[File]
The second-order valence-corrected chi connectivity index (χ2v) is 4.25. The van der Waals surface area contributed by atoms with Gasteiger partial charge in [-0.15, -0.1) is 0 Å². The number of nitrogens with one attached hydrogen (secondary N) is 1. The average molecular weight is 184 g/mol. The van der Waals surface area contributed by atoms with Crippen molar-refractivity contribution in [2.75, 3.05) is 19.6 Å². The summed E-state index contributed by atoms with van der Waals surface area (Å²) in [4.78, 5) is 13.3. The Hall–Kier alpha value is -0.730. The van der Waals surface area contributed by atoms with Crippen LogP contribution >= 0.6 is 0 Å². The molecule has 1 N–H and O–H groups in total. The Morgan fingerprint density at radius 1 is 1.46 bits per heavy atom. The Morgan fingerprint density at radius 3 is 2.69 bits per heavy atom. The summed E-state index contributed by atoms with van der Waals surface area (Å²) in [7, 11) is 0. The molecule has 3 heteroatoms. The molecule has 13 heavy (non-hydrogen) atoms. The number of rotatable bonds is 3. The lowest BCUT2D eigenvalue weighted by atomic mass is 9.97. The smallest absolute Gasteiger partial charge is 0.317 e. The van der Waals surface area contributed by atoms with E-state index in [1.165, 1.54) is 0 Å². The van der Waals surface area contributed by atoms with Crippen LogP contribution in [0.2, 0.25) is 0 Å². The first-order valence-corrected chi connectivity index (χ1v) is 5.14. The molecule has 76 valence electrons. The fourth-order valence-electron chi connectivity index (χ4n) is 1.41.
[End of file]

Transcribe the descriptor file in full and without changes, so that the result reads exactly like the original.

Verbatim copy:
The second-order valence-corrected chi connectivity index (χ2v) is 4.25. The van der Waals surface area contributed by atoms with Gasteiger partial charge in [-0.15, -0.1) is 0 Å². The number of nitrogens with one attached hydrogen (secondary N) is 1. The average molecular weight is 184 g/mol. The van der Waals surface area contributed by atoms with Crippen molar-refractivity contribution in [2.75, 3.05) is 19.6 Å². The summed E-state index contributed by atoms with van der Waals surface area (Å²) in [4.78, 5) is 13.3. The Hall–Kier alpha value is -0.730. The van der Waals surface area contributed by atoms with Crippen LogP contribution >= 0.6 is 0 Å². The molecule has 1 N–H and O–H groups in total. The Morgan fingerprint density at radius 1 is 1.46 bits per heavy atom. The Morgan fingerprint density at radius 3 is 2.69 bits per heavy atom. The summed E-state index contributed by atoms with van der Waals surface area (Å²) in [7, 11) is 0. The molecule has 3 heteroatoms. The molecule has 13 heavy (non-hydrogen) atoms. The number of rotatable bonds is 3. The lowest BCUT2D eigenvalue weighted by atomic mass is 9.97. The smallest absolute Gasteiger partial charge is 0.317 e. The van der Waals surface area contributed by atoms with E-state index in [1.165, 1.54) is 0 Å². The van der Waals surface area contributed by atoms with Crippen LogP contribution in [0.2, 0.25) is 0 Å². The first-order valence-corrected chi connectivity index (χ1v) is 5.14. The molecule has 76 valence electrons. The fourth-order valence-electron chi connectivity index (χ4n) is 1.41.